Despite the rise in mortgage rates, it appears buying a house is still more practical for home seekers in some suburbs of Perth than renting, especially given how competitive the rental markets are.

Resolve Property Solutions buyers' agent Peter Gavalas said the local rental market is experiencing a substantial shortage in supply that continues to push rents to all-time highs.

“As one of the most competitive capital cities for potential tenants, Perth experienced the highest annual rental increase over the 2022 calendar year, with house rents growing 15.2% year-on-year,” he said.

According to SQM Research, the median weekly rent for houses in Perth was $666 as of 4 March, indicating a 16.1% growth from last year.

While rents continue to soar, Perth remains one of the most affordable cities in Australia to buy property.

In fact, figures from CoreLogic showed that the median house price in Perth in February was $561,700.

With an assumption that a buyer would have a 20% deposit, applying for a 30-year loan term at an interest rate of 5.86% would result in weekly mortgage repayments of $640, $26 less than the median weekly rent.

“You’re paying down your mortgage, not your landlord’s, and building equity with every mortgage repayment. And if you buy well, your home’s value should appreciate over time – earning you a profit if you decide to sell,” Mr Gavalas said.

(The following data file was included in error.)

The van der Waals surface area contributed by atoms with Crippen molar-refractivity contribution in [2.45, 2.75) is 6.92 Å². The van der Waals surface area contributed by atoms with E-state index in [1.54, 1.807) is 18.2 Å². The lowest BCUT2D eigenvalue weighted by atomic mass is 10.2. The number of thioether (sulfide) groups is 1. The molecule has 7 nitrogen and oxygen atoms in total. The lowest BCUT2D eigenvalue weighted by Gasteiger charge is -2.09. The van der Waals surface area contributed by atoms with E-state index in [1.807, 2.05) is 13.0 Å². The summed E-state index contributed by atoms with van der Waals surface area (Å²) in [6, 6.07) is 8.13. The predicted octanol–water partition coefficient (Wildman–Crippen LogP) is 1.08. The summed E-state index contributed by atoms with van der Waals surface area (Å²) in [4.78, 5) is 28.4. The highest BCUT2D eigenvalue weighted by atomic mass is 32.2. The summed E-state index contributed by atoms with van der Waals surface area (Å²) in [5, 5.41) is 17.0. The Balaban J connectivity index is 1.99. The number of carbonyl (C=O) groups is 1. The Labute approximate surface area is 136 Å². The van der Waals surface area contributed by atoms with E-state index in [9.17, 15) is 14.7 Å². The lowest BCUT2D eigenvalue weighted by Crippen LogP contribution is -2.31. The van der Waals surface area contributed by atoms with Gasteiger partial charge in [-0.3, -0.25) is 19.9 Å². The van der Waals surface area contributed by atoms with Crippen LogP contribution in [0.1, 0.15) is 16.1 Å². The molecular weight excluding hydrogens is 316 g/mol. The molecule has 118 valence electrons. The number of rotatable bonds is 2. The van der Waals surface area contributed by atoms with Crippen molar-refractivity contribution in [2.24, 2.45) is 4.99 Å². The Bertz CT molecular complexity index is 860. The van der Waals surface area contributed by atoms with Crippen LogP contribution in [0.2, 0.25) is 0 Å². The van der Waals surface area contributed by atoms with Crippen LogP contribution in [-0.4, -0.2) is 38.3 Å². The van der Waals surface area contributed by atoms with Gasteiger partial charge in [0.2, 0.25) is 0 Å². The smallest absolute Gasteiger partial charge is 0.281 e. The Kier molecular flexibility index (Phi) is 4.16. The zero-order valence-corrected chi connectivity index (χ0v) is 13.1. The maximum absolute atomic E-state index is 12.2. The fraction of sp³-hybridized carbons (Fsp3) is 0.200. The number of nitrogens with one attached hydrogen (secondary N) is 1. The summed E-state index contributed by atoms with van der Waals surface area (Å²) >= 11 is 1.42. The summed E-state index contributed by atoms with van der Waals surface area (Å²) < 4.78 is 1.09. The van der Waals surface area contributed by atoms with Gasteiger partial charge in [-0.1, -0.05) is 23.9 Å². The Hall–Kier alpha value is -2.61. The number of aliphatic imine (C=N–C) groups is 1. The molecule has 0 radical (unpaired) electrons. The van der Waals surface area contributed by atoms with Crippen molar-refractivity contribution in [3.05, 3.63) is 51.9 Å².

“Owning a property gives you peace of mind and stability that renting can’t offer, as nobody can terminate your lease or increase your rent just because they feel like it.”

WA needs up to 20,000 rental homes

According to the Real Estate Institute of Western Australia (REIWA), the state needs 18,000 to 20,000 new rental properties to bring the market into balance.

Perth’s vacancy rate is currently at 0.7%, far from the balanced levels of 2.5% to 3.5%.

There are several factors driving the shortage of rental properties in the state and its capital city, including population growth and an investor exodus.

The last time Perth’s rental market had a vacancy rate of over 3.5% was in September 2018. Since then, the population has already grown by around 6.7%.

Meanwhile, rental bonds data showed that in the past two years nearly 19,000 rental properties have been removed from the rental pool as investors exited the market either to take advantage of long-awaited capital growth, to use the properties for themselves, or to alleviate the risks of the rising interest rates.

REIWA CEO Cath Hart said there are no quick fixes for the rental shortage in the state.

“WA simply needs a lot more properties — we need policy settings that encourage rather than discourage people from investing in rental properties,” she said.

“This could be local planning policies, fair and equitable regulations on rentals, or tax settings for negative gearing or capital gains.”

“We also need policies that support development in general so more houses can be built.”


Photo by sarahaclark710 from Pixabay.